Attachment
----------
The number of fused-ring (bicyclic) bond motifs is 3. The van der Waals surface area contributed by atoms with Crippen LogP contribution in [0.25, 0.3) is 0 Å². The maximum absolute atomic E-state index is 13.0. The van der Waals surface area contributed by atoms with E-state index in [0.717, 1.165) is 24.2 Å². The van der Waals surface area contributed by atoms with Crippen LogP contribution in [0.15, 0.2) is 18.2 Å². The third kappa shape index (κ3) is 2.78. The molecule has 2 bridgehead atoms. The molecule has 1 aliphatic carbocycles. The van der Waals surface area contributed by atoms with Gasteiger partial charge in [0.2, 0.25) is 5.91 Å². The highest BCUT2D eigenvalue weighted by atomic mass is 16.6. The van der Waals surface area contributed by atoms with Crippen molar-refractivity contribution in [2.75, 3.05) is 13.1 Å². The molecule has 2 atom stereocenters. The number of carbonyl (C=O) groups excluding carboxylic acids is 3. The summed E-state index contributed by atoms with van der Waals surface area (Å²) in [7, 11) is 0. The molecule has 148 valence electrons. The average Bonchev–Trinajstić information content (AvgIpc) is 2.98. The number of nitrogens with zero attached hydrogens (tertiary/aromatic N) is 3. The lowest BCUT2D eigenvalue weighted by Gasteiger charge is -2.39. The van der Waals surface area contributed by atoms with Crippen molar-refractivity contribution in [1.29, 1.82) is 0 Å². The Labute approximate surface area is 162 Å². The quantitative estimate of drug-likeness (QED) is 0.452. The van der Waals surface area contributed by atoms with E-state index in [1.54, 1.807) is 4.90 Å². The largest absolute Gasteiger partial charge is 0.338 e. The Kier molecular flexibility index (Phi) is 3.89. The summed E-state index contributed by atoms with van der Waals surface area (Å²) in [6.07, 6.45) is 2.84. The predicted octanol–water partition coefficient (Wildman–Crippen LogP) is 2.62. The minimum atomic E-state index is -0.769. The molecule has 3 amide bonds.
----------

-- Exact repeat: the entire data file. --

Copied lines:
The number of fused-ring (bicyclic) bond motifs is 3. The van der Waals surface area contributed by atoms with Crippen LogP contribution in [0.25, 0.3) is 0 Å². The maximum absolute atomic E-state index is 13.0. The van der Waals surface area contributed by atoms with E-state index in [0.717, 1.165) is 24.2 Å². The van der Waals surface area contributed by atoms with Crippen LogP contribution in [0.15, 0.2) is 18.2 Å². The third kappa shape index (κ3) is 2.78. The molecule has 2 bridgehead atoms. The molecule has 1 aliphatic carbocycles. The van der Waals surface area contributed by atoms with Gasteiger partial charge in [0.2, 0.25) is 5.91 Å². The highest BCUT2D eigenvalue weighted by atomic mass is 16.6. The van der Waals surface area contributed by atoms with Crippen molar-refractivity contribution in [2.75, 3.05) is 13.1 Å². The molecule has 2 atom stereocenters. The number of carbonyl (C=O) groups excluding carboxylic acids is 3. The summed E-state index contributed by atoms with van der Waals surface area (Å²) in [7, 11) is 0. The molecule has 148 valence electrons. The average Bonchev–Trinajstić information content (AvgIpc) is 2.98. The number of nitrogens with zero attached hydrogens (tertiary/aromatic N) is 3. The lowest BCUT2D eigenvalue weighted by Gasteiger charge is -2.39. The van der Waals surface area contributed by atoms with Crippen molar-refractivity contribution in [1.29, 1.82) is 0 Å². The Labute approximate surface area is 162 Å². The quantitative estimate of drug-likeness (QED) is 0.452. The van der Waals surface area contributed by atoms with E-state index in [1.54, 1.807) is 4.90 Å². The largest absolute Gasteiger partial charge is 0.338 e. The Kier molecular flexibility index (Phi) is 3.89. The summed E-state index contributed by atoms with van der Waals surface area (Å²) in [6.07, 6.45) is 2.84. The predicted octanol–water partition coefficient (Wildman–Crippen LogP) is 2.62. The minimum atomic E-state index is -0.769. The molecule has 3 amide bonds.